Tongass Logging’s Recovery Brings Out the Eco-Extremists to Fight It

Tongass Logging’s Recovery Brings Out the Eco-Extremists to Fight It

May 29, 2019

The Tongass National Forest – the U.S.’s largest – used to be a base of operations for several logging companies. In 1990, there were more than 4,000 employees in Alaska, when both logging and mill operations were counted. Then came the Clinton administration, where a war on clear-cutting became the standard operating procedure for the environmentalists who had the administration’s ears.  By 2010, there were only 400 or so Alaskans involved in the industry.

With President Trump signaling a renewed interest in putting Americans to work, the Forest Service plans on offering leases in the Tongass, beginning later this year. As noted in a blog earlier this month, those lease announcements brought out eco-extremists – Earthjustice, Alaska Rainforest Defenders, Southeast Alaska Conservation Council, Alaska Wilderness League, Defenders of Wildlife, Center for Biological Diversity, National Audubon Society, Natural Resources Defense Council, and the Sierra Club – who filed suit against the plans before they even knew details.

Now, another environmentalist group has joined the fray. Trout Unlimited, which has been extremely active in the fight against the Pebble Mine and was instrumental in supporting the Stand for Salmon ballot measure (which, thankfully for Alaskans, was crushed by nearly 26 percentage points in November 2018), recently announced their support for continuation of the “roadless rule”, a Clinton-era mandate for no new roads in undeveloped areas of national forests.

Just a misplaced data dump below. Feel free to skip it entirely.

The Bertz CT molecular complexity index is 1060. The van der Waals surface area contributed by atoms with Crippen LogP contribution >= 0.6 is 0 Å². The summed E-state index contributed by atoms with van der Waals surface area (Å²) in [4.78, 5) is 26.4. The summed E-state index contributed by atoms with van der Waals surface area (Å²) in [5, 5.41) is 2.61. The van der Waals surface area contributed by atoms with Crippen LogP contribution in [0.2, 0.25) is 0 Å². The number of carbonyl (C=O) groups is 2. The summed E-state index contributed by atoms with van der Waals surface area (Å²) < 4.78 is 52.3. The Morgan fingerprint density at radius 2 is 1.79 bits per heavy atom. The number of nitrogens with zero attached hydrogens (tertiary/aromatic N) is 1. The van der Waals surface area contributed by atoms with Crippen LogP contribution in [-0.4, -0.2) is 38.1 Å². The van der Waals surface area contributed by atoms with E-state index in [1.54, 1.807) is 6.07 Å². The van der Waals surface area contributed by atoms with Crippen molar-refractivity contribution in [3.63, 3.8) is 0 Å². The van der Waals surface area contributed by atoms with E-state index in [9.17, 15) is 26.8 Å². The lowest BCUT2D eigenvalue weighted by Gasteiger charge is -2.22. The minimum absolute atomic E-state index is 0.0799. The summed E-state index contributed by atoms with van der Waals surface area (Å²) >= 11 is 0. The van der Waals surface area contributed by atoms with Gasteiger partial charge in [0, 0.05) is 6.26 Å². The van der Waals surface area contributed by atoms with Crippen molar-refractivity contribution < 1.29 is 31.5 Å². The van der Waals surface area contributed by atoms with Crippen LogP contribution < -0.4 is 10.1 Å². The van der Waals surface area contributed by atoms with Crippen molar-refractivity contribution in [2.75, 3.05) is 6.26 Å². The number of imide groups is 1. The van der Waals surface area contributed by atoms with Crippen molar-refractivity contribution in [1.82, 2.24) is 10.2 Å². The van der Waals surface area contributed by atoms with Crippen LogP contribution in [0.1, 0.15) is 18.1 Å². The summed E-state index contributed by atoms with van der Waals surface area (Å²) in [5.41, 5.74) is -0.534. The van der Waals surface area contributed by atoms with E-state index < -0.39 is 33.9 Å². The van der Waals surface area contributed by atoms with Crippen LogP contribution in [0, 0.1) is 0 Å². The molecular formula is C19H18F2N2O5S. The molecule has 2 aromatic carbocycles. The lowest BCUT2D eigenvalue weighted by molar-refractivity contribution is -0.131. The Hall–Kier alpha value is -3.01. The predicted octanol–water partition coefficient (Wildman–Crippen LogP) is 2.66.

According to a recent article, Trout Unlimited’s CEO, Chris Wood stated, “The Tongass is the salmon forest. It provides 40 percent of the wild salmon on the West Coast—a $1.4 billion industry.”

Trout Unlimited, along with the other environmental organizations, needs to realize that Alaskans want their lands preserved for hunting, fishing, hiking and other recreational activities. At the same time, with jobs in Southeast Alaska still more difficult to find than elsewhere in the state, logging and mill jobs would be welcomed.

Power The Future salutes the Forest Service for working within existing environmentally-protective frameworks to put Alaskans back to work.